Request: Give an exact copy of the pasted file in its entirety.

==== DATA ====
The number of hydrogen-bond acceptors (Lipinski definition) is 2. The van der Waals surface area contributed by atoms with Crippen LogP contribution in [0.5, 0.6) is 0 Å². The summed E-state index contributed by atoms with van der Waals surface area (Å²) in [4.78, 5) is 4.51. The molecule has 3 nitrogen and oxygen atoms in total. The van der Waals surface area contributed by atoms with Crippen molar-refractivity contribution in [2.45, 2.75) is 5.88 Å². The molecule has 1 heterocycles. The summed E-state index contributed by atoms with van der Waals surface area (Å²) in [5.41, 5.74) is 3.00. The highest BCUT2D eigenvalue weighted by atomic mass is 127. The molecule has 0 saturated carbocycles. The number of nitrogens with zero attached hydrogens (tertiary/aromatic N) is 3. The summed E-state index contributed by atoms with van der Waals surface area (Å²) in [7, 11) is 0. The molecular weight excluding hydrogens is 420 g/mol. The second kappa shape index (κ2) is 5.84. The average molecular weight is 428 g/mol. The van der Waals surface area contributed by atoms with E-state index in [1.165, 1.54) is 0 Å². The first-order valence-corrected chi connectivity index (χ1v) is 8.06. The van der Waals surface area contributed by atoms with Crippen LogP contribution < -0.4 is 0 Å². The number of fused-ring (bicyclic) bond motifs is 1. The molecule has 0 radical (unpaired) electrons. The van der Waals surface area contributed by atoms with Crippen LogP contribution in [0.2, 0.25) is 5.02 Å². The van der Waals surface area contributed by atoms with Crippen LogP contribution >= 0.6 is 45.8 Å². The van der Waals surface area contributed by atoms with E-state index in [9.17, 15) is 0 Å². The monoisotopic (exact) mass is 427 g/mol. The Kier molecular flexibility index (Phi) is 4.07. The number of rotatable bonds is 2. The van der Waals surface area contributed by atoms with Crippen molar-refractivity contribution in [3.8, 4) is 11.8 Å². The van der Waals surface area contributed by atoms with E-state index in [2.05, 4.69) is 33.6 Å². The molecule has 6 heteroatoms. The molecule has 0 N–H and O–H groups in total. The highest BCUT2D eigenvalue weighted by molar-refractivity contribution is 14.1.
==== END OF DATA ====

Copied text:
The number of hydrogen-bond acceptors (Lipinski definition) is 2. The van der Waals surface area contributed by atoms with Crippen LogP contribution in [0.5, 0.6) is 0 Å². The summed E-state index contributed by atoms with van der Waals surface area (Å²) in [4.78, 5) is 4.51. The molecule has 3 nitrogen and oxygen atoms in total. The van der Waals surface area contributed by atoms with Crippen molar-refractivity contribution in [2.45, 2.75) is 5.88 Å². The molecule has 1 heterocycles. The summed E-state index contributed by atoms with van der Waals surface area (Å²) in [5.41, 5.74) is 3.00. The highest BCUT2D eigenvalue weighted by atomic mass is 127. The molecule has 0 saturated carbocycles. The number of nitrogens with zero attached hydrogens (tertiary/aromatic N) is 3. The summed E-state index contributed by atoms with van der Waals surface area (Å²) in [7, 11) is 0. The molecular weight excluding hydrogens is 420 g/mol. The second kappa shape index (κ2) is 5.84. The average molecular weight is 428 g/mol. The van der Waals surface area contributed by atoms with E-state index in [1.165, 1.54) is 0 Å². The first-order valence-corrected chi connectivity index (χ1v) is 8.06. The van der Waals surface area contributed by atoms with Crippen LogP contribution < -0.4 is 0 Å². The number of fused-ring (bicyclic) bond motifs is 1. The molecule has 0 radical (unpaired) electrons. The van der Waals surface area contributed by atoms with Crippen LogP contribution in [0.2, 0.25) is 5.02 Å². The van der Waals surface area contributed by atoms with Crippen LogP contribution >= 0.6 is 45.8 Å². The van der Waals surface area contributed by atoms with E-state index in [9.17, 15) is 0 Å². The monoisotopic (exact) mass is 427 g/mol. The Kier molecular flexibility index (Phi) is 4.07. The number of rotatable bonds is 2. The van der Waals surface area contributed by atoms with Crippen molar-refractivity contribution in [3.8, 4) is 11.8 Å². The van der Waals surface area contributed by atoms with E-state index in [2.05, 4.69) is 33.6 Å². The molecule has 6 heteroatoms. The molecule has 0 N–H and O–H groups in total. The highest BCUT2D eigenvalue weighted by molar-refractivity contribution is 14.1.